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While sitting back comfortably in my La-Z-Boy recliner watching recorded episodes of “Deadliest Catch,” I often wondered whether there's not a bit of hyperbole in this reality TV show's portrayal of the perils of crab fishing.
But fishing is, in fact, the most deadly occupation, according to the U.S. Bureau of Labor Statistics.
The risk of suffering a fatal job injury is 50 times greater for those engaged in this line of work than for all other occupations. In 2009, the most recent year for which data is available, the fatality rate for fishermen was 203.6 per 100,000 workers, compared with a fatality rate of just 3.5 per 100,000 for all other occupations. The shellfish industry accounts for almost half of all fishermen killed on the job over a seven-year period ending in 2009, government statistics show.
As a reporter who has covered risk management for more than two decades, I also wondered what the workers compensation experience was like for employers of the fishermen featured on the “Deadliest Catch.” But while doing research on maritime worker injuries for this week's middle-market risk management section, I discovered that none of these workers are covered by workers compensation. Rather, they are covered by the Merchant Marine Act of 1920, more commonly known as the Jones Act.
If these workers are injured, their employers generally provide something called “maintenance and cure,” including emergency medical care and compensation for lost wages. If their injuries result in permanent disability, or if their maintenance and cure doesn't cover all of their injury-related expenses, these workers must file lawsuits alleging negligence on the part of their employers to obtain damages. And if they die, their families must take their loved ones' employers to court to obtain death benefits.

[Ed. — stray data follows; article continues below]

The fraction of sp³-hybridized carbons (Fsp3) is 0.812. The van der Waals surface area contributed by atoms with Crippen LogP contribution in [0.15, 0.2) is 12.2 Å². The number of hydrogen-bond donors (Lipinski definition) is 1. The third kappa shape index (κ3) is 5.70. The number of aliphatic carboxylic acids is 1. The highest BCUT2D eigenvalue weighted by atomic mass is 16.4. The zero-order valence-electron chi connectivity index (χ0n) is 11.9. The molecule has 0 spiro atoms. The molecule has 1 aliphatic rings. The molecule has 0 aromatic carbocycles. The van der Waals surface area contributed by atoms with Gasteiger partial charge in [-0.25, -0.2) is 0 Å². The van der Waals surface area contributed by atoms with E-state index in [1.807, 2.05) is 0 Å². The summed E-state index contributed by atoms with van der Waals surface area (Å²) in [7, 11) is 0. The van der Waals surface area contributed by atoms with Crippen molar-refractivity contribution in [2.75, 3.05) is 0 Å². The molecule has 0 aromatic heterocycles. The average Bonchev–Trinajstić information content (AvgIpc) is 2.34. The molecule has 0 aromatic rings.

It was explained to me that these workers are not covered by state workers compensation systems because their place of employment is on the “navigable waters” of the United States, which often cross state and/or international borders.
By contrast, longshoremen — the maritime workers who load and unload these ships and work primarily in seaports — are covered by a no-fault system that makes treating their injuries easier. The Longshore and Harbor Workers' Compensation Act is a federal workers compensation program that works much like state work comp systems, serving as the exclusive remedy for injured land-based maritime workers.
Given the inherent dangers of this work and the friction caused by litigation, Congress should extend the Longshore Act to include fishermen. A no-fault system like workers comp would be a more appropriate and user-friendly venue than the tort liability system to resolve maritime worker injury claims.
Using a single system for all maritime workers also could eliminate confusion over which act applies to which type of worker, making it possible for maritime employers to obtain a single insurance policy to cover all of their occupational injury risks.